You are correct, though, that all that can take it should.

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  15. Michael Rodgers

    @Burl
    Ta-Nehisi Coates — in a comment he wrote to his blog post — says, “The claim that slavery was ‘abolished peacefully’ by the British is comfortable and reassuring fiction. It depends on the notion that slavery everywhere is the same. But even when bent on that dubious foundation it is still demonstrably false.”

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  16. Kathryn Fenner

    They are free after insurance to state employees at the Minute Clinic at CVS and basically in and out in five minutes.

    Reply
  17. Kevin Dietrich

    Slavery may not have been ended with “civility” in the British Empire, but it did not require a war that cost the lives of 650,000 individuals.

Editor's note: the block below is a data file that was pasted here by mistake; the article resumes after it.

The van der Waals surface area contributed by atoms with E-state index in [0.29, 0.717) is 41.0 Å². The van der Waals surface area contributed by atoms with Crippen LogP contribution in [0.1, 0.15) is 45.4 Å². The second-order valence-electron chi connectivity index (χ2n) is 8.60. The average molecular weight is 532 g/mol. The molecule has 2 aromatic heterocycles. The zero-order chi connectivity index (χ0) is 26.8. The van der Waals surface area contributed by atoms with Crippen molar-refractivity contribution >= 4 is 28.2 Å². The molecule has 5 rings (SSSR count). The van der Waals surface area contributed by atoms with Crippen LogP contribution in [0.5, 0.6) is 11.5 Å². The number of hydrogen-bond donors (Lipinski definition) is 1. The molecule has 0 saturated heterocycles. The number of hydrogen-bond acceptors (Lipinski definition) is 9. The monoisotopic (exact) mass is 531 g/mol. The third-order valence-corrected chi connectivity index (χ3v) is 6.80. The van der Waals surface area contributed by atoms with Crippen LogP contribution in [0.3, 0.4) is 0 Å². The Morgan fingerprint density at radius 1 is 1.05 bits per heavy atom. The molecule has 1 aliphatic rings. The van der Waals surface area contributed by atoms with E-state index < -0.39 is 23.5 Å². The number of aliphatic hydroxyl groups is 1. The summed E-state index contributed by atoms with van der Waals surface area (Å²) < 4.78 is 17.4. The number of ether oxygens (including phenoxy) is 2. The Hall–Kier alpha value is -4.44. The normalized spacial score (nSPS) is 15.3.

Nor did the end of slavery in the rest of the Western Hemisphere result in catastrophic loss of life, except in Haiti, and that was through a slave revolt.

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  18. bud

    Folks in the US tend to overlook atrocities by nations that we share certain bonds with. That is especially true of the Brits. They certainly slaughtered many 10s of thousands of innocents in their overarching efforts to sustain an international empire. I suggest that anyone who finds the Brits this benevolent purveyor of prosperity and righteousness that they read about the history of imperialism in the early days of Iraq. Winston Churchill for his part was more than willing to use air power to bomb and gas the civilian population into submission. In the end they decided it was better to simply leave. But not for humanitarian reasons. It was just too expensive.

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  19. Jean Smolen

    I check your site every work day and was wondering why John Brown was still up there. Hope you’re feeling better soon.

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  20. Brad

    Does John Brown ever really go away? Doesn’t he continue to hover over our past and our present, Bible in one hand, rifle in the other?

    OK, forget me trying to be profound.